WASHINGTON — A Metro worker blamed for falsifying records about the tunnel fans that failed during last year’s deadly smoke incident near L’Enfant Plaza has been granted his job back by an arbitration panel — and Metro’s largest union has just filed a lawsuit against Metro because the worker hasn’t been reinstated yet.
Court documents obtained by WTOP show Mechanic AA Seyoum Haile was fired by Metro the month after Carol Glover died on a smoke-filled Yellow Line train. Metro found that preventive maintenance activities that Haile had signed off on for a fan shaft near the smoke incident had not really been done.
The Metro investigation found that no computer logs from the Rail Operations Control Center or radio recordings showed any evidence that the appropriate tests had been done Nov. 6, 2014, despite paperwork filed by Haile that indicated the tests had been completed.
“You have shown a pattern of routinely falsifying [preventive maintenance] records for fan shaft FL-01 a critical fire/life-safety system, to include falsely representing communication with an Operator from an earlier test at a different fan shaft,” the Metro investigation concluded.
Haile also had signed off on tunnel fan tests at the same site last Oct. 3 and Sept. 24; there is no audio or computer evidence of that testing either. There is no evidence that the fans were turned on by Haile or his partner at the fan site.
Metro’s ventilation failures were among key factors blamed for Glover’s death.
Haile challenged his firing immediately in February 2015, and the grievance under the union’s collective bargaining agreement went to arbitration in fall 2015. The union argued “a more systemic problem” led to Metro’s decision to fire Haile.
“Local 689 argues that blaming the grievant for the January 12, 2015 ‘breakdown of tunnel fan FL-01 is a misplacement of responsibility and the discharge should be overturned,” the arbitration report read.
The union argued Haile is a good mechanic in a systematically flawed environment in which inaccurate and incomplete maintenance reports were not unusual. The union also pointed to the fact that the less-experienced partner Haile was working with got just a three-day suspension.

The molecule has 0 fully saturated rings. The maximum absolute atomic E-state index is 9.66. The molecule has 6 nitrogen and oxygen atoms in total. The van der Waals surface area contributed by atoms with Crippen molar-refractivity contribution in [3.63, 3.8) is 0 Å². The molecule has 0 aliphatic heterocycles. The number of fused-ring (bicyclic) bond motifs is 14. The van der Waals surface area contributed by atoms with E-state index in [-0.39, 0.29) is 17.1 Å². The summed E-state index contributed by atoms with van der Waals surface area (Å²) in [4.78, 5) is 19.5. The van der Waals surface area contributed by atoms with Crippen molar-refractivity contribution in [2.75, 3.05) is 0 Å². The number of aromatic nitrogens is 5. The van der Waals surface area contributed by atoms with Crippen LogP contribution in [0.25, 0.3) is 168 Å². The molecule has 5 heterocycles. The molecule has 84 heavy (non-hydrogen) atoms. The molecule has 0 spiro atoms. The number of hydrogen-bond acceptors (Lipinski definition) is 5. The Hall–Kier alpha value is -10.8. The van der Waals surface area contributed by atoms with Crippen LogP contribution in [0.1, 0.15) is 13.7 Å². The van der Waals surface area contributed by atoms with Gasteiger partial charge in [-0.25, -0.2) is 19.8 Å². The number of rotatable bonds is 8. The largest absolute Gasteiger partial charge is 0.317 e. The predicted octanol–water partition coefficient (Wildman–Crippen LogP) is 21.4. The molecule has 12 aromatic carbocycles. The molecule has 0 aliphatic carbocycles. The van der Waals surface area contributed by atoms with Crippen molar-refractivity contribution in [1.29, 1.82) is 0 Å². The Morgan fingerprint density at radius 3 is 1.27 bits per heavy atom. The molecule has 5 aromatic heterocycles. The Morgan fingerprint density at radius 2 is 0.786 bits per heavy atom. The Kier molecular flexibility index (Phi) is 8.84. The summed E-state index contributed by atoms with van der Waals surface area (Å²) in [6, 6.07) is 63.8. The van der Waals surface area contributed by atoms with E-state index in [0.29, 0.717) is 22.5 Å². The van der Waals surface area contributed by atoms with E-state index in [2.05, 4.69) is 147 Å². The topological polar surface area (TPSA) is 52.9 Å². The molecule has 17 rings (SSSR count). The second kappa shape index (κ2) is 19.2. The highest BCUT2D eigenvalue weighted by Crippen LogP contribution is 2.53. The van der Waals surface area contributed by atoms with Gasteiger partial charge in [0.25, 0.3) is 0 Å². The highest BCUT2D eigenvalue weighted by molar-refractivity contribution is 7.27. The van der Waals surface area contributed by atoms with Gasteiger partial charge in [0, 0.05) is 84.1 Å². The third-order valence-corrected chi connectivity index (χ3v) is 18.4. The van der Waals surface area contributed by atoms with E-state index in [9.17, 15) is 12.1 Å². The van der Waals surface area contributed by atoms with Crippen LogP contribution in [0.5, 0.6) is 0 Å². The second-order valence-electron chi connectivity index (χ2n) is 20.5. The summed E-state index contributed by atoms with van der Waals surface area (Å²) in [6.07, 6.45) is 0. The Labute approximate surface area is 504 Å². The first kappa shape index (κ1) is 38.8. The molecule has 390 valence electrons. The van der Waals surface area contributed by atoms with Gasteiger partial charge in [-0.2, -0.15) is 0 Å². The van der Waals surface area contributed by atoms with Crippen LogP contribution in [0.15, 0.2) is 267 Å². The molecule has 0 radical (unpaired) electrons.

Metro argued that Haile intentionally concealed his failure to test tunnel fans and violated Metro’s cardinal safety rules. The arbitration report said Metro argued that it “no longer trusts him; and that his continued employment is a safety risk.”
The arbitrators concluded that the root cause of the problems was a culture at the time that included ineffective communication between the maintenance workers along the tracks and the Rail Operations Control Center which is supposed to remotely test fans for emergency situations. They added that “systemic maintenance practices … tend toward mitigation of discipline.”
Among the practices at issue is that Metro would accept blank checklists, that did not indicate proper tests had been done, without raising any concerns. Some evidence was also presented that Metro called Haile into the office immediately after Carol Glover’s death to adjust fan testing records.
“Mechanics might need to wait ‘an hour or two’ for ROCC operators, and to exercise patience with repeated interruptions,” the report read. “But there is a distinction between putting up with delays and operators unsuccessful in exercising fans when requested. While that does not excuse the grievant from reporting incomplete work as complete, it places the misconduct within a context which may have made it not unreasonable for him to return the following day to complete work.”
Haile had 13 years of seniority and had only been disciplined once. He was suspended 10 days, and “nearly terminated,” in Metro’s words as quoted in the report, in 2009 after he left work without permission to run a personal errand.
Metro said it suspended the junior partner he was working with only three days because there were signs he “came clean” in some later interviews.
“The grievant’s misconduct was serious. However, in the light of all the evidence, it was not so serious as to be disruptive of the employment relationship. The penalty must be rehabilitative, rather than punitive, and mitigating circumstances must be considered,” the arbitration report concluded.
“While discharge may have been warranted but for systemic issues, in all likelihood, progressive discipline will be effective,” the report signed by the arbitration panel’s neutral chairman said.
In the April decision,the panel reduced the discipline to a 180-day suspension without pay and without loss of benefits or seniority.
The lawsuit filed Wednesday asks a federal judge to confirm that Haile should be back on the job.
“Despite repeated assurances from WMATA, the grievant Seyoum Haile has not been reinstated, granted full seniority and benefits,” Amalgamated Transit Union Local 689 said in the filing.
The lawsuit was filed now because a 90-day time period when Metro could have moved to vacate or correct the arbitration award has expired.
In a statement late Thursday afternoon, Metro General Manager Paul Wiedefeld said Metro will move to get the arbitration panel’s decision overturned by a judge.
“We strongly disagree with the arbitration award given the employee’s egregious acts. We intend to file a motion in District Court to vacate the arbitration award,” the statement said.